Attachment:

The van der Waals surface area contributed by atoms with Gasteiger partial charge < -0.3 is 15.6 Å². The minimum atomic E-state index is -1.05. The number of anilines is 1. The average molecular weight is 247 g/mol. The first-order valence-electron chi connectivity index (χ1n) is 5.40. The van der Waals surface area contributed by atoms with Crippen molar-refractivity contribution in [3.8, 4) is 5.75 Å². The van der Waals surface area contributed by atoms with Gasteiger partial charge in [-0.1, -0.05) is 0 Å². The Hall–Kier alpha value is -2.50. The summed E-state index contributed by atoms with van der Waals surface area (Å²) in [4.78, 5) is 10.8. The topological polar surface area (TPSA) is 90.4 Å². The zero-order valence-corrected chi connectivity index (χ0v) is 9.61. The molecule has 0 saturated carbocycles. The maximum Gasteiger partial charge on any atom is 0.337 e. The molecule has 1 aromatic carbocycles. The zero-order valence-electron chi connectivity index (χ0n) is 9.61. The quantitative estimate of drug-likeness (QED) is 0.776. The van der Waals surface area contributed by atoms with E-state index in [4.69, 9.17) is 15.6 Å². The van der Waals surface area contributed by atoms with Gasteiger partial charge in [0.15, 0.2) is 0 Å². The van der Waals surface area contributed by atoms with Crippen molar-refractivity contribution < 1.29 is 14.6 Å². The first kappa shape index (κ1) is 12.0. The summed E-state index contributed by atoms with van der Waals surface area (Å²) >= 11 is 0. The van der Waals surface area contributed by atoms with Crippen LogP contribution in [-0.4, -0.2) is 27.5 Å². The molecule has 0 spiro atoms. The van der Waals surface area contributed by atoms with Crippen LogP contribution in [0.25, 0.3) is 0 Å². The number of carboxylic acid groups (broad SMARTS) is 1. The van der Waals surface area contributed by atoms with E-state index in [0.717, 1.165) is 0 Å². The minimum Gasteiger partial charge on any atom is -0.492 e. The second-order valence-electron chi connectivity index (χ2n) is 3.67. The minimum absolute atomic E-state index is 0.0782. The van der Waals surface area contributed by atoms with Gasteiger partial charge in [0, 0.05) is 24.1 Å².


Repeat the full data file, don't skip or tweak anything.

The van der Waals surface area contributed by atoms with Gasteiger partial charge < -0.3 is 15.6 Å². The minimum atomic E-state index is -1.05. The number of anilines is 1. The average molecular weight is 247 g/mol. The first-order valence-electron chi connectivity index (χ1n) is 5.40. The van der Waals surface area contributed by atoms with Crippen molar-refractivity contribution in [3.8, 4) is 5.75 Å². The van der Waals surface area contributed by atoms with Gasteiger partial charge in [-0.1, -0.05) is 0 Å². The Hall–Kier alpha value is -2.50. The summed E-state index contributed by atoms with van der Waals surface area (Å²) in [4.78, 5) is 10.8. The topological polar surface area (TPSA) is 90.4 Å². The zero-order valence-corrected chi connectivity index (χ0v) is 9.61. The molecule has 0 saturated carbocycles. The maximum Gasteiger partial charge on any atom is 0.337 e. The molecule has 1 aromatic carbocycles. The zero-order valence-electron chi connectivity index (χ0n) is 9.61. The quantitative estimate of drug-likeness (QED) is 0.776. The van der Waals surface area contributed by atoms with E-state index in [4.69, 9.17) is 15.6 Å². The van der Waals surface area contributed by atoms with Gasteiger partial charge in [0.15, 0.2) is 0 Å². The van der Waals surface area contributed by atoms with Crippen molar-refractivity contribution < 1.29 is 14.6 Å². The first kappa shape index (κ1) is 12.0. The summed E-state index contributed by atoms with van der Waals surface area (Å²) >= 11 is 0. The van der Waals surface area contributed by atoms with Crippen LogP contribution in [-0.4, -0.2) is 27.5 Å². The molecule has 0 spiro atoms. The van der Waals surface area contributed by atoms with Crippen LogP contribution in [0.25, 0.3) is 0 Å². The number of carboxylic acid groups (broad SMARTS) is 1. The van der Waals surface area contributed by atoms with E-state index in [0.717, 1.165) is 0 Å². The minimum Gasteiger partial charge on any atom is -0.492 e. The second-order valence-electron chi connectivity index (χ2n) is 3.67. The minimum absolute atomic E-state index is 0.0782. The van der Waals surface area contributed by atoms with Gasteiger partial charge in [0, 0.05) is 24.1 Å².